The aquifer, wetlands and other ecological infrastructure are necessary to absorb “environmental shocks” such as floods and droughts associated with a warmer future climate, says environmental activist and lawyer Marthan Theart, from the Centre for Environmental Rights (CER).
Mr Theart did a presentation at the PHA Food and Farming Campaign Centre in Schaapkraal Road on Thursday September 14.
Explaining why climate change was relevant to the Philippi Horticultural Area (PHA), Mr Theart said: “It is an important carbon sink that can absorb carbon dioxide and mitigate against climate change.”
The CER was established in October 2009 by eight civil society organisations in South Africa’s environmental and environmental justice sector to provide legal and related support to environmental organisations and communities.
Speaking about the work the CER’s Pollution and Climate Change Programme and the Life After Coal Campaign have done, he said they represented Earthlife Africa Johannesburg in South Africa’s first climate change court case.
“In the Thabametsi (coal-fired power station) matter, the court decided it was irrational for the Department of Environmental Affairs to grant environmental authorisation for a coal-fired power station without considering the climate change impact of that power station. We have launched three similar cases in relation to other coal-fired power stations in South Africa on behalf of groundWork.”
He said climate litigation was in flux worldwide.
Mr Theart said in the Netherlands in the Urgenda case, a civil society organisation successfully compelled the government of the Netherlands to set more ambitious targets for decarbonising its economy.
In the Leghari case, the court compelled the Pakistani government to set up a state body to address climate change mitigation.
Mr Theart said when it came to climate change, there were many challenges. “The first one is the political question doctrine. The courts may not interfere with the constitutional role of the executive authority – climate change mitigation is a political question, and therefore not for the courts to pronounce upon.”
Secondly, he said, litigants were required to show a link between the pollution, for instance, caused by a particular fossil fuel company, and the damages the litigant suffered as a result of that pollution.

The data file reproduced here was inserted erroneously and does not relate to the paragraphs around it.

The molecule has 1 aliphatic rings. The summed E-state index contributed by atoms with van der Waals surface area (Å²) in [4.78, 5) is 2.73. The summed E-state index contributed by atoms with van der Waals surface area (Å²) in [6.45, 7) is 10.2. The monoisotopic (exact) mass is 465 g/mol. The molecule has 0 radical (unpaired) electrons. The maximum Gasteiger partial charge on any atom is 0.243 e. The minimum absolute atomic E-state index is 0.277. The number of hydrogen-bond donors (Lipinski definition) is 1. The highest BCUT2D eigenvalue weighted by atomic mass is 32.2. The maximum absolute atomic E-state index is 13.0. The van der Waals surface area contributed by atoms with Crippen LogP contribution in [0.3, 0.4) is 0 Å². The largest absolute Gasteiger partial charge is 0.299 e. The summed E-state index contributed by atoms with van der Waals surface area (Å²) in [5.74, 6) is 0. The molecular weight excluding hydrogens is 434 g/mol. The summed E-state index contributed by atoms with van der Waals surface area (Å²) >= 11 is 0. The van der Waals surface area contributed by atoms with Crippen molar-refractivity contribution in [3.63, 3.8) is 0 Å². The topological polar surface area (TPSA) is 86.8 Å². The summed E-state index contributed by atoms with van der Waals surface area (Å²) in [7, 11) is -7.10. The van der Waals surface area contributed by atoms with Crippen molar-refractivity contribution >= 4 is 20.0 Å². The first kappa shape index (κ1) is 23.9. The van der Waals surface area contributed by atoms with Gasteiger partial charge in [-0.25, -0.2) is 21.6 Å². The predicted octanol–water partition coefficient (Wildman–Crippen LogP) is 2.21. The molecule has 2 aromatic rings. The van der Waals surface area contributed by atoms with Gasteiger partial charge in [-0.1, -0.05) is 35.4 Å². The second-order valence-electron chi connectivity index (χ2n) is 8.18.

The third challenge was local scientific studies which were “not always readily available”.
“How much will sea level rise? Will there be more intense weather events? Will there be prolonged periods of drought?”
He said in South Africa resistance from the Department of Energy and Eskom to decarbonise was an added challenge.
He said the City of Cape Town had therefore taken the Minster of Energy and the National Energy Regulator to court.
“It is seeking an order declaring that the City of Cape Town may source energy directly from independent renewable energy providers and do not have to source all of its energy from Eskom. The matter has not been finalised.
“There are climate change policies out, but it does not appear to be a priority to implement those policies – civil society therefore have to stand together to put pressure on government to mitigate against climate change and adapt to climate change,” Mr Theart concluded.
Types of climate change litigation
* Mitigation cases (litigation in relation to steps to be taken to curb greenhouse gas emissions to mitigate climate change) versus adaptation (litigation in relation to steps to be taken to adapt to climate change – given there is now scientific consensus that climate change is happening)
* Litigation against the State to force it to take (better) steps to mitigate against climate change versus litigation against polluters to compel them to mitigate against climate change and claiming damages against polluters for their role in causing climate change.
* Litigation in damages claimed for causing climate change versus other relief (such as court orders compelling certain parties to take steps to mitigate or adapt to climate change).